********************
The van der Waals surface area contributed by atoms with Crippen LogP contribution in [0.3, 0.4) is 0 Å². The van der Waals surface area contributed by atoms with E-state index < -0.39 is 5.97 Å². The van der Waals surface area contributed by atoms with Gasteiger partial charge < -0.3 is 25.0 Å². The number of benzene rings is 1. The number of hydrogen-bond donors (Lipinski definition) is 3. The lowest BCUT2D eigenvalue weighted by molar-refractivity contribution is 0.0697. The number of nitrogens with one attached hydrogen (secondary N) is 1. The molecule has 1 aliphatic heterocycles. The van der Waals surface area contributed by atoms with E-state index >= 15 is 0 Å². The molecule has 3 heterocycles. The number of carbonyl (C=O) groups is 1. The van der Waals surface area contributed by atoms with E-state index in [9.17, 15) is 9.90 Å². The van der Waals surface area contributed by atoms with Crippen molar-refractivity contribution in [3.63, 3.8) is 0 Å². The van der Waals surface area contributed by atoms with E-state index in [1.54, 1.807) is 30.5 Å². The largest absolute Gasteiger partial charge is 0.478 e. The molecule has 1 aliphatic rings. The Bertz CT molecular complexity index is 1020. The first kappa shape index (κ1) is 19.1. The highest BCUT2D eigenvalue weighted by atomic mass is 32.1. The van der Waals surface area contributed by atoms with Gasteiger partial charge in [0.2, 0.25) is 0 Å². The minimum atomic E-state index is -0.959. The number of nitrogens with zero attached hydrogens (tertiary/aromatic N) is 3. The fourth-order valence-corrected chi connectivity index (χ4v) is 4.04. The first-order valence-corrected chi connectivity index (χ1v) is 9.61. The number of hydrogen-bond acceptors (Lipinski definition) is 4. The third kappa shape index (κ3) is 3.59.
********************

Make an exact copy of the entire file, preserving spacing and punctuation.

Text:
The van der Waals surface area contributed by atoms with Crippen LogP contribution in [0.3, 0.4) is 0 Å². The van der Waals surface area contributed by atoms with E-state index < -0.39 is 5.97 Å². The van der Waals surface area contributed by atoms with Gasteiger partial charge < -0.3 is 25.0 Å². The number of benzene rings is 1. The number of hydrogen-bond donors (Lipinski definition) is 3. The lowest BCUT2D eigenvalue weighted by molar-refractivity contribution is 0.0697. The number of nitrogens with one attached hydrogen (secondary N) is 1. The molecule has 1 aliphatic heterocycles. The van der Waals surface area contributed by atoms with E-state index >= 15 is 0 Å². The molecule has 3 heterocycles. The number of carbonyl (C=O) groups is 1. The van der Waals surface area contributed by atoms with E-state index in [9.17, 15) is 9.90 Å². The van der Waals surface area contributed by atoms with Crippen molar-refractivity contribution in [3.63, 3.8) is 0 Å². The van der Waals surface area contributed by atoms with E-state index in [1.54, 1.807) is 30.5 Å². The largest absolute Gasteiger partial charge is 0.478 e. The molecule has 1 aliphatic rings. The Bertz CT molecular complexity index is 1020. The first kappa shape index (κ1) is 19.1. The highest BCUT2D eigenvalue weighted by atomic mass is 32.1. The van der Waals surface area contributed by atoms with Gasteiger partial charge in [0.2, 0.25) is 0 Å². The minimum atomic E-state index is -0.959. The number of nitrogens with zero attached hydrogens (tertiary/aromatic N) is 3. The fourth-order valence-corrected chi connectivity index (χ4v) is 4.04. The first-order valence-corrected chi connectivity index (χ1v) is 9.61. The number of hydrogen-bond acceptors (Lipinski definition) is 4. The third kappa shape index (κ3) is 3.59.